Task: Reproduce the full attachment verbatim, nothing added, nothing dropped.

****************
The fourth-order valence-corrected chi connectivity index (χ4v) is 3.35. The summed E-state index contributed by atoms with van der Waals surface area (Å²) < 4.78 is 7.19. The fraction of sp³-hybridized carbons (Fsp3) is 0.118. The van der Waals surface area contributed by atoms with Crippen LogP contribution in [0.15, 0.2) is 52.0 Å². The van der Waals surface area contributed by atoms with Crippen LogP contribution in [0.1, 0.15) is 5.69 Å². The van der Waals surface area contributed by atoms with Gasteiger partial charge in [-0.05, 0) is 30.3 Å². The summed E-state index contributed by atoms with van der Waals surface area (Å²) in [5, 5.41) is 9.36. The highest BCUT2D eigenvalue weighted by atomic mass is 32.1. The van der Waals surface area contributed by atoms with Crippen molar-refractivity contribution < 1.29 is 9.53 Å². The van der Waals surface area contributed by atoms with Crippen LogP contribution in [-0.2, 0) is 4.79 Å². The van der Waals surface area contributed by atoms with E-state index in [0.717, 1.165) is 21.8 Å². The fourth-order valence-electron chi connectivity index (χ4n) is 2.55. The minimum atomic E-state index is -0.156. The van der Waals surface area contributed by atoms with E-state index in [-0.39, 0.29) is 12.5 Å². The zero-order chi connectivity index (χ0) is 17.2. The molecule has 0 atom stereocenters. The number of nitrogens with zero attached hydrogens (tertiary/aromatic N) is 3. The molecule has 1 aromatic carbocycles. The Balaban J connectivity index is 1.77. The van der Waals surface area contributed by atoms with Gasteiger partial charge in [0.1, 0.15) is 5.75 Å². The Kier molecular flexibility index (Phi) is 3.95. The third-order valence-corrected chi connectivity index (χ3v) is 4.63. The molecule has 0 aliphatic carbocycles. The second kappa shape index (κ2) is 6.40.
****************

The fourth-order valence-corrected chi connectivity index (χ4v) is 3.35. The summed E-state index contributed by atoms with van der Waals surface area (Å²) < 4.78 is 7.19. The fraction of sp³-hybridized carbons (Fsp3) is 0.118. The van der Waals surface area contributed by atoms with Crippen LogP contribution in [0.15, 0.2) is 52.0 Å². The van der Waals surface area contributed by atoms with Crippen LogP contribution in [0.1, 0.15) is 5.69 Å². The van der Waals surface area contributed by atoms with Gasteiger partial charge in [-0.05, 0) is 30.3 Å². The summed E-state index contributed by atoms with van der Waals surface area (Å²) in [5, 5.41) is 9.36. The highest BCUT2D eigenvalue weighted by atomic mass is 32.1. The van der Waals surface area contributed by atoms with Crippen molar-refractivity contribution < 1.29 is 9.53 Å². The van der Waals surface area contributed by atoms with Crippen LogP contribution in [-0.2, 0) is 4.79 Å². The van der Waals surface area contributed by atoms with E-state index in [0.717, 1.165) is 21.8 Å². The fourth-order valence-electron chi connectivity index (χ4n) is 2.55. The minimum atomic E-state index is -0.156. The van der Waals surface area contributed by atoms with E-state index in [-0.39, 0.29) is 12.5 Å². The zero-order chi connectivity index (χ0) is 17.2. The molecule has 0 atom stereocenters. The number of nitrogens with zero attached hydrogens (tertiary/aromatic N) is 3. The molecule has 1 aromatic carbocycles. The Balaban J connectivity index is 1.77. The van der Waals surface area contributed by atoms with Gasteiger partial charge in [0.1, 0.15) is 5.75 Å². The Kier molecular flexibility index (Phi) is 3.95. The third-order valence-corrected chi connectivity index (χ3v) is 4.63. The molecule has 0 aliphatic carbocycles. The second kappa shape index (κ2) is 6.40.